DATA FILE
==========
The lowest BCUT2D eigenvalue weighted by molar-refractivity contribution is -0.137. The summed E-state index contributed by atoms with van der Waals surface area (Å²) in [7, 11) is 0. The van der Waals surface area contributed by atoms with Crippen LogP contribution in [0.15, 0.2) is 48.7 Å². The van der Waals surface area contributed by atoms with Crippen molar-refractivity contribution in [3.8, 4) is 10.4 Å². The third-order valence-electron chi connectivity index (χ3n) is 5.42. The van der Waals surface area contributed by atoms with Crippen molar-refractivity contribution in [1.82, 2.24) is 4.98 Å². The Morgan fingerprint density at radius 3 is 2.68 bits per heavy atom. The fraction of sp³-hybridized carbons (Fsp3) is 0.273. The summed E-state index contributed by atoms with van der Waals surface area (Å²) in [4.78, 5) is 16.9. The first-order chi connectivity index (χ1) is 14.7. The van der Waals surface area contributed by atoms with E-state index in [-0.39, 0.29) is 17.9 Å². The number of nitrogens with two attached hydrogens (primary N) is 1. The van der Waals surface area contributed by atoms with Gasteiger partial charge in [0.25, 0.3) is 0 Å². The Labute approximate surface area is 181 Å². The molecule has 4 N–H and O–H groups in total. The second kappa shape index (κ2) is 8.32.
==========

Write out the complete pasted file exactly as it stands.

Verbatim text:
The lowest BCUT2D eigenvalue weighted by molar-refractivity contribution is -0.137. The summed E-state index contributed by atoms with van der Waals surface area (Å²) in [7, 11) is 0. The van der Waals surface area contributed by atoms with Crippen LogP contribution in [0.15, 0.2) is 48.7 Å². The van der Waals surface area contributed by atoms with Crippen molar-refractivity contribution in [3.8, 4) is 10.4 Å². The third-order valence-electron chi connectivity index (χ3n) is 5.42. The van der Waals surface area contributed by atoms with Crippen molar-refractivity contribution in [1.82, 2.24) is 4.98 Å². The Morgan fingerprint density at radius 3 is 2.68 bits per heavy atom. The fraction of sp³-hybridized carbons (Fsp3) is 0.273. The summed E-state index contributed by atoms with van der Waals surface area (Å²) in [4.78, 5) is 16.9. The first-order chi connectivity index (χ1) is 14.7. The van der Waals surface area contributed by atoms with E-state index in [-0.39, 0.29) is 17.9 Å². The number of nitrogens with two attached hydrogens (primary N) is 1. The van der Waals surface area contributed by atoms with Gasteiger partial charge in [0.25, 0.3) is 0 Å². The Labute approximate surface area is 181 Å². The molecule has 4 N–H and O–H groups in total. The second kappa shape index (κ2) is 8.32.